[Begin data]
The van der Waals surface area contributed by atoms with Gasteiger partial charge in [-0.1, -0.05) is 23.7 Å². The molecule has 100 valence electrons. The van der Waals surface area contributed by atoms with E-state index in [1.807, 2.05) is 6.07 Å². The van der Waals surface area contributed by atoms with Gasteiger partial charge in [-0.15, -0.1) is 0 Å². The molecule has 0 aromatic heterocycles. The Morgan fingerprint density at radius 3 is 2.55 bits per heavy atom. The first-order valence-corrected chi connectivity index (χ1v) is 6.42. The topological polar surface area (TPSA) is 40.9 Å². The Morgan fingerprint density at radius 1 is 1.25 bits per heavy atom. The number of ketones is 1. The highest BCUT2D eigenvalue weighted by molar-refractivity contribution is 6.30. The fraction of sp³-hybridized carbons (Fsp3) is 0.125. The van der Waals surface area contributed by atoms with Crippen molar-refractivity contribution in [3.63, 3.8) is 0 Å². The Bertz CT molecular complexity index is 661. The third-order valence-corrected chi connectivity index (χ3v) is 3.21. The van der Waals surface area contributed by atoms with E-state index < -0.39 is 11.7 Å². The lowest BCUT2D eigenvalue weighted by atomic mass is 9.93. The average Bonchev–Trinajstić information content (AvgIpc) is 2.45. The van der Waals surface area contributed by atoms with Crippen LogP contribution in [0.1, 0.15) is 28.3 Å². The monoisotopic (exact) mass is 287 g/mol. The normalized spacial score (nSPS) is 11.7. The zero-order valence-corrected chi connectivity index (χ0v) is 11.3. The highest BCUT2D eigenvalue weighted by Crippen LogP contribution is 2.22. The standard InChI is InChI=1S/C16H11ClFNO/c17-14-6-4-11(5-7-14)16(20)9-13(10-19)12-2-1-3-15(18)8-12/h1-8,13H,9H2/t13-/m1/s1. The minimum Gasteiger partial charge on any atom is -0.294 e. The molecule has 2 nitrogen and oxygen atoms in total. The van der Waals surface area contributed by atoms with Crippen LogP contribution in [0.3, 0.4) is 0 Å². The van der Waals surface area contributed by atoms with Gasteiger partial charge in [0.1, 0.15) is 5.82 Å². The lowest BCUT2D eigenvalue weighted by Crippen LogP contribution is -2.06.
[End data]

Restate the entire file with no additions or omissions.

The van der Waals surface area contributed by atoms with Gasteiger partial charge in [-0.1, -0.05) is 23.7 Å². The molecule has 100 valence electrons. The van der Waals surface area contributed by atoms with E-state index in [1.807, 2.05) is 6.07 Å². The van der Waals surface area contributed by atoms with Gasteiger partial charge in [-0.15, -0.1) is 0 Å². The molecule has 0 aromatic heterocycles. The Morgan fingerprint density at radius 3 is 2.55 bits per heavy atom. The first-order valence-corrected chi connectivity index (χ1v) is 6.42. The topological polar surface area (TPSA) is 40.9 Å². The Morgan fingerprint density at radius 1 is 1.25 bits per heavy atom. The number of ketones is 1. The highest BCUT2D eigenvalue weighted by molar-refractivity contribution is 6.30. The fraction of sp³-hybridized carbons (Fsp3) is 0.125. The van der Waals surface area contributed by atoms with Crippen molar-refractivity contribution in [3.63, 3.8) is 0 Å². The Bertz CT molecular complexity index is 661. The third-order valence-corrected chi connectivity index (χ3v) is 3.21. The van der Waals surface area contributed by atoms with E-state index < -0.39 is 11.7 Å². The lowest BCUT2D eigenvalue weighted by atomic mass is 9.93. The average Bonchev–Trinajstić information content (AvgIpc) is 2.45. The van der Waals surface area contributed by atoms with Crippen LogP contribution in [0.1, 0.15) is 28.3 Å². The monoisotopic (exact) mass is 287 g/mol. The normalized spacial score (nSPS) is 11.7. The zero-order valence-corrected chi connectivity index (χ0v) is 11.3. The highest BCUT2D eigenvalue weighted by Crippen LogP contribution is 2.22. The standard InChI is InChI=1S/C16H11ClFNO/c17-14-6-4-11(5-7-14)16(20)9-13(10-19)12-2-1-3-15(18)8-12/h1-8,13H,9H2/t13-/m1/s1. The minimum Gasteiger partial charge on any atom is -0.294 e. The molecule has 2 nitrogen and oxygen atoms in total. The van der Waals surface area contributed by atoms with Crippen LogP contribution in [0.3, 0.4) is 0 Å². The van der Waals surface area contributed by atoms with Gasteiger partial charge in [0.1, 0.15) is 5.82 Å². The lowest BCUT2D eigenvalue weighted by Crippen LogP contribution is -2.06.